How do you protect the intellectual property of authors in the digital market?
The question was posed this weekend to Tim Hely Hutchinson, group chief executive of Hachette UK, during an interview with the South China Morning Post. Hutchinson responded:
“One of the most important new roles for publishers is the protection of copyright – how do we protect authors against piracy and casual file sharing? We have a subcontractor who sweeps the internet every day to find infringing editions and we send every infringer a takedown notice. If they persist we take legal action. And that is successful – the books do get taken down.”
Hutchinson also discussed DRM (encrypting digital files such as ebooks to discourage illegal copying), a hot-button topic in some circles:
“And on casual file sharing, we strongly support the maintenance of DRM – digital rights management – so all the files, e-books and audio are encrypted and all our contracts with people like Amazon make it impossible for people to share or to lend. Lots of people say take DRM off, it’s old-fashioned, but that’s wrong. Our primary job is to represent authors and authors deserve to be paid. One way is by making sure we keep the DRM on.”
While the interviewer did not specifically mention piracy in China, widespread theft of intellectual property in the country makes DRM all the more important.
Last year Hachette opened a sales office in Hong Kong, stepping up its focus on the region. During the interview, Hutchinson contrasted Asia’s robust growth to the “relatively small and static market” for books in the U.K. And he said Asian readers tend to prefer nonfiction such as business and self-improvement books. “It’s less literary and more to do with getting on in life,” he said.
Double-Digit Ebook Sales Lift Adult Trade Market; Steep Drop in Children’s/Young Adult Sales Attributed to Hunger Games Fall-Off
Sales of adult ebooks continue to rise rapidly, according to new figures from the Association of American Publishers. In the first quarter of this year, sales of adult ebooks totaled $328.2, up 13.6% from the same time in 2012, making the category the largest measured in the organization’s StatShot report. Sales of children’s and young adult books in print and digital form dropped nearly 25% compared to last year, when, as Galley Cat points out, The Hunger Games was in movie theaters, spurring sales of the series’ books.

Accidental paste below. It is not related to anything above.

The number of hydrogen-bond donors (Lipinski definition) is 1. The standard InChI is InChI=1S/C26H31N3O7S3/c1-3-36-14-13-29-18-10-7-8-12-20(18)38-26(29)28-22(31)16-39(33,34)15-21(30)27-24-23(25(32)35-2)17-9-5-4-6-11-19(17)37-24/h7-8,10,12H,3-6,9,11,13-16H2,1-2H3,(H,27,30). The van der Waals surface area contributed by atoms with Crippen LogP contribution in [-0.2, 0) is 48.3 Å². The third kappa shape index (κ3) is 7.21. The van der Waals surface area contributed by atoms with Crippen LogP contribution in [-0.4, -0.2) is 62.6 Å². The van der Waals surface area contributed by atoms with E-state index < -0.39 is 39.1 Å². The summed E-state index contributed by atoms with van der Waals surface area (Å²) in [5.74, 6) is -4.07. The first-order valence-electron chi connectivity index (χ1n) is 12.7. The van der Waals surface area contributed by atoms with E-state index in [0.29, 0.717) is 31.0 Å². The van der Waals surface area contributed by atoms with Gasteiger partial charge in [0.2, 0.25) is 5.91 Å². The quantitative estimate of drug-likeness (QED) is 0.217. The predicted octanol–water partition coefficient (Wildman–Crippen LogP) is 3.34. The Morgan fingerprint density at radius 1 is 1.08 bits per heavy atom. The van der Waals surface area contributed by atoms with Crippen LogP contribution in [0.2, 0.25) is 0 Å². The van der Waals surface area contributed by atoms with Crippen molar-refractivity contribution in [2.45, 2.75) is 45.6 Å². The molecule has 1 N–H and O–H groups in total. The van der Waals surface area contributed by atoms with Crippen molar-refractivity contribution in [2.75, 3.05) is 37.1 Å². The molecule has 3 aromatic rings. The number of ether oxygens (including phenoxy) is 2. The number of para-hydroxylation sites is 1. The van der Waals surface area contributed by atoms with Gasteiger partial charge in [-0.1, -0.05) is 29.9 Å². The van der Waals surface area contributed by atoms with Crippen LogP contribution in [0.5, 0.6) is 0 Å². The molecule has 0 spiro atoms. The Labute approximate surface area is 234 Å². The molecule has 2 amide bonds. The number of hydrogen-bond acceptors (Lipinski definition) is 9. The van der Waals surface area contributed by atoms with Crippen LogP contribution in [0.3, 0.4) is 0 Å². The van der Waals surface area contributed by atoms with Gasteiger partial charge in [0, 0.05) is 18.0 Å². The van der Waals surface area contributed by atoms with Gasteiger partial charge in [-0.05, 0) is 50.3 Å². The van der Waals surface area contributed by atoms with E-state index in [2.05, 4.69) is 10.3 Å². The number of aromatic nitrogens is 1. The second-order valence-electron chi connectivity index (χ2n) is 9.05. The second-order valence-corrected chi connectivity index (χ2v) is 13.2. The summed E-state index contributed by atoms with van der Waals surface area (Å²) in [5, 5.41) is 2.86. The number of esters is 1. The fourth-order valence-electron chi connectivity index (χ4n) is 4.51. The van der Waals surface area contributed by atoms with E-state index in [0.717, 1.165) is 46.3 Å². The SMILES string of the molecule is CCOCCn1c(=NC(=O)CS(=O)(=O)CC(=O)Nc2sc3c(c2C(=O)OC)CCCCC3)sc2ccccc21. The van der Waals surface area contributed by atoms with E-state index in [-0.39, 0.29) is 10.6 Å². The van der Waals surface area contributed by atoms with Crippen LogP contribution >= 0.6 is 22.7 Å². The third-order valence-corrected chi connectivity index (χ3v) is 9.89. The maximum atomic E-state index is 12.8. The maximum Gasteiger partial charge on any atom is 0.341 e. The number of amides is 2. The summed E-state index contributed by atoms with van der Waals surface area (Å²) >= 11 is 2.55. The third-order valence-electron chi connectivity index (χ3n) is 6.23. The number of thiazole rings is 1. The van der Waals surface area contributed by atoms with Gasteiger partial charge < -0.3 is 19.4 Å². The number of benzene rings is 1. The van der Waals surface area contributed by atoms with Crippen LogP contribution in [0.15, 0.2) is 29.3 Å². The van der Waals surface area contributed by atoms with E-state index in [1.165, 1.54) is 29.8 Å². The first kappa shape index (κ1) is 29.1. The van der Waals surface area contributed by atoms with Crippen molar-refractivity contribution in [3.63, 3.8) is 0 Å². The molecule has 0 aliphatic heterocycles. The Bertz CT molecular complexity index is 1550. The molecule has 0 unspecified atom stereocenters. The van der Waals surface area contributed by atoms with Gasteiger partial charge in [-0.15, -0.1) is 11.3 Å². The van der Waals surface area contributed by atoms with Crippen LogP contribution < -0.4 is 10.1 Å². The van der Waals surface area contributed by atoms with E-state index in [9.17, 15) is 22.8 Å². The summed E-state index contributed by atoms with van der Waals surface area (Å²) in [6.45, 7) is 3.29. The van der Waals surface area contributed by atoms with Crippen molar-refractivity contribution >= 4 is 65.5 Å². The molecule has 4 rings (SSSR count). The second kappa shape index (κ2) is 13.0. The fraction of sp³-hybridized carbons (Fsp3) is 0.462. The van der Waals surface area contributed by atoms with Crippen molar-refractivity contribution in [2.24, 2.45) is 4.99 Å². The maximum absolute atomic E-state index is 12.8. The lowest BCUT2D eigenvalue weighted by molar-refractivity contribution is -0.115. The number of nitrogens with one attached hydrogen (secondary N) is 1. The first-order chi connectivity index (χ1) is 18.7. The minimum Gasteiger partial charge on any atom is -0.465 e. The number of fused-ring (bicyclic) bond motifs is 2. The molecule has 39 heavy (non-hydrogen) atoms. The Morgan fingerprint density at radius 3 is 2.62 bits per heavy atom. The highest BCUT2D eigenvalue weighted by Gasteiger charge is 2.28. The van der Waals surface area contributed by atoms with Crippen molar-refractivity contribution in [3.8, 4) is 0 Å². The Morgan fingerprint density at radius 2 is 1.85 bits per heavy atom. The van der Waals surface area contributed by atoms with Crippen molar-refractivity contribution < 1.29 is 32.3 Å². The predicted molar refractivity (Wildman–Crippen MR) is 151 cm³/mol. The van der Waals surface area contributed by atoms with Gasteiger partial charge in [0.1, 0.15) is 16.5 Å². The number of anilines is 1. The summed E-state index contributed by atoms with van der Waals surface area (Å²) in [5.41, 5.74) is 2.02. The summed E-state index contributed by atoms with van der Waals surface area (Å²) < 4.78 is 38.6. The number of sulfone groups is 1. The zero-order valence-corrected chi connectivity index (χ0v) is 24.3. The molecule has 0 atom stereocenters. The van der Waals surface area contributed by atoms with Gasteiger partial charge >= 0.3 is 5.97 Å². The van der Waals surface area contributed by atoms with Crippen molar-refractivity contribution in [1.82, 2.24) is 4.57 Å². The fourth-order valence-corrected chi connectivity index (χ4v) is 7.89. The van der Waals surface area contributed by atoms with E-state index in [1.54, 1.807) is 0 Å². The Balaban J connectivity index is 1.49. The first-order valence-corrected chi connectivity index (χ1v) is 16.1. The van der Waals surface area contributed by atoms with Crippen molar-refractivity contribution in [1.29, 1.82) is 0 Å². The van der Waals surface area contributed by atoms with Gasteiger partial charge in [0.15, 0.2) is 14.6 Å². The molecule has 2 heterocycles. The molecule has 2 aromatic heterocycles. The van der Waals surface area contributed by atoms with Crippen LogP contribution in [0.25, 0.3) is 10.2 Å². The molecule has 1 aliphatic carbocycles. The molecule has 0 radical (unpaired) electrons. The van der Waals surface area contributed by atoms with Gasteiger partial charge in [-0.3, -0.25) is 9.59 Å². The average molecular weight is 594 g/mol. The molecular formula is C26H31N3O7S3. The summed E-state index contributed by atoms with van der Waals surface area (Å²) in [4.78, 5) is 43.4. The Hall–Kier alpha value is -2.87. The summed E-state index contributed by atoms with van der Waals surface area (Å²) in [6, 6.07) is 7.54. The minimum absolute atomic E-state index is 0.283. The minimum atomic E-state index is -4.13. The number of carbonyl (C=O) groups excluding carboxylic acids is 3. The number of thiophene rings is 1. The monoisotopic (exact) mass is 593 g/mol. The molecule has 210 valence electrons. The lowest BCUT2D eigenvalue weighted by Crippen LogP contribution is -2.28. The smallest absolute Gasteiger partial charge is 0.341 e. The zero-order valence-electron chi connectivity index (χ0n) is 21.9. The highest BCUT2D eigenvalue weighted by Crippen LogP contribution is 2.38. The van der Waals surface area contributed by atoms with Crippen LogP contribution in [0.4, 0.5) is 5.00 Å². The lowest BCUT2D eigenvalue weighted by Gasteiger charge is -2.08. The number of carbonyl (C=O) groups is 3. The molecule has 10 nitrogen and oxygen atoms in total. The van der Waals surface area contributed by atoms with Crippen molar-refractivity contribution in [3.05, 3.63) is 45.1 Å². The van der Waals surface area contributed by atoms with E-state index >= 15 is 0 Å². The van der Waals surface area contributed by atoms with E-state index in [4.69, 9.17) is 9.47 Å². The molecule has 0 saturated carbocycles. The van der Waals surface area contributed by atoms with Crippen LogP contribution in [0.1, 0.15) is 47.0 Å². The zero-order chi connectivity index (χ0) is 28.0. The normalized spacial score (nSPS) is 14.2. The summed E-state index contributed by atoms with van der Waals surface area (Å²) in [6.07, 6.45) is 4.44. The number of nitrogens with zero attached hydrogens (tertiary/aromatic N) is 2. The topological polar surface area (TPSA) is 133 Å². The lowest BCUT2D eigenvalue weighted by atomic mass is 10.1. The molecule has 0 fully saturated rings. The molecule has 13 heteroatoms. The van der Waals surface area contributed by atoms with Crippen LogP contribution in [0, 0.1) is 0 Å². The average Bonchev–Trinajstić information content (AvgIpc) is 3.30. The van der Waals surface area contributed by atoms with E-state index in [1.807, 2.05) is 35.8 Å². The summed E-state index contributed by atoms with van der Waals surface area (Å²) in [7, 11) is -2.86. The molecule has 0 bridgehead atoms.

The increase in adult ebook sales, while modest compared to the growth shown in some previous reports, allowed overall adult trade sales to tick up 3.3% despite lackluster demand for print books. Hardcover sales were flat at $226.5 million, trade paperback sales rose less than 2% to $306.6 million and mass market paperback sales dropped 14.6%, to $89.9 million.
All figures are based on sales by 1,192 publishers who report to the AAP.
Publishers Weekly has more, including stats on audiobook sales (related story: Amazon and the Growing Audiobook Market), which continued to grow strongly as it shifts rapidly from physical media (CDs and tapes) to downloadable digital delivery:
Judge in Apple Case Cites Publishers’ “Frequently Coordinated” Efforts to Upend Amazon’s $9.99 Ebook Pricing
In her ruling against Apple today, Judge Denise Cote cites witness testimony as well as documentary evidence including emails and other records of communication considered during the three-week price-fixing trial. She says circumstantial evidence also “compellingly” supports the idea that Apple gave publishers the means to pull off a pricing conspiracy they couldn’t accomplish on their own.
Here’s the sequence of events as detailed in Cote’s decision:
Late 2008-through 2009: Major publishers who would later be named as defendants along with Apple tried “frequently coordinated their efforts” to pressure Amazon to raise its $9.99 price point for digital books.